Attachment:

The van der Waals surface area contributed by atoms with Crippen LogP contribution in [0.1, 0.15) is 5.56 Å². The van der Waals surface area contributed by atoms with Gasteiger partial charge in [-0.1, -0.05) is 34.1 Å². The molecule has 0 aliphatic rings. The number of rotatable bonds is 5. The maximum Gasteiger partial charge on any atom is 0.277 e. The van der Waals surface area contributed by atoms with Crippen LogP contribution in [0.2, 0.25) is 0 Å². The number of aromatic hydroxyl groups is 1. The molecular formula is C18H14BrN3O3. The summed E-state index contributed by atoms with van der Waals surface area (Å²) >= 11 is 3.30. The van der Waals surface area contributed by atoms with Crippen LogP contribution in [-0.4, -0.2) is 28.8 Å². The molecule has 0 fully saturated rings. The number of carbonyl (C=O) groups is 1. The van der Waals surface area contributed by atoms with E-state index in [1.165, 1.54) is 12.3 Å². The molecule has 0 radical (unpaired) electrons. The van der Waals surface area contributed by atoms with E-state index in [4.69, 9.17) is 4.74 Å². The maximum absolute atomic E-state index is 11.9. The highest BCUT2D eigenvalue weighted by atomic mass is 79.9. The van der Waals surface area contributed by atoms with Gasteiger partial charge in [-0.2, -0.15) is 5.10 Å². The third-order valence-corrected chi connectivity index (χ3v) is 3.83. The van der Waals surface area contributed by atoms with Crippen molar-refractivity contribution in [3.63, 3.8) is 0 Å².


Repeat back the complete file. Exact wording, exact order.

The van der Waals surface area contributed by atoms with Crippen LogP contribution in [0.1, 0.15) is 5.56 Å². The van der Waals surface area contributed by atoms with Gasteiger partial charge in [-0.1, -0.05) is 34.1 Å². The molecule has 0 aliphatic rings. The number of rotatable bonds is 5. The maximum Gasteiger partial charge on any atom is 0.277 e. The van der Waals surface area contributed by atoms with Crippen LogP contribution in [0.2, 0.25) is 0 Å². The number of aromatic hydroxyl groups is 1. The molecular formula is C18H14BrN3O3. The summed E-state index contributed by atoms with van der Waals surface area (Å²) >= 11 is 3.30. The van der Waals surface area contributed by atoms with Crippen LogP contribution in [-0.4, -0.2) is 28.8 Å². The molecule has 0 fully saturated rings. The number of carbonyl (C=O) groups is 1. The van der Waals surface area contributed by atoms with E-state index in [1.165, 1.54) is 12.3 Å². The molecule has 0 radical (unpaired) electrons. The van der Waals surface area contributed by atoms with E-state index in [4.69, 9.17) is 4.74 Å². The maximum absolute atomic E-state index is 11.9. The highest BCUT2D eigenvalue weighted by atomic mass is 79.9. The van der Waals surface area contributed by atoms with Gasteiger partial charge in [-0.2, -0.15) is 5.10 Å². The third-order valence-corrected chi connectivity index (χ3v) is 3.83. The van der Waals surface area contributed by atoms with Crippen molar-refractivity contribution in [3.63, 3.8) is 0 Å².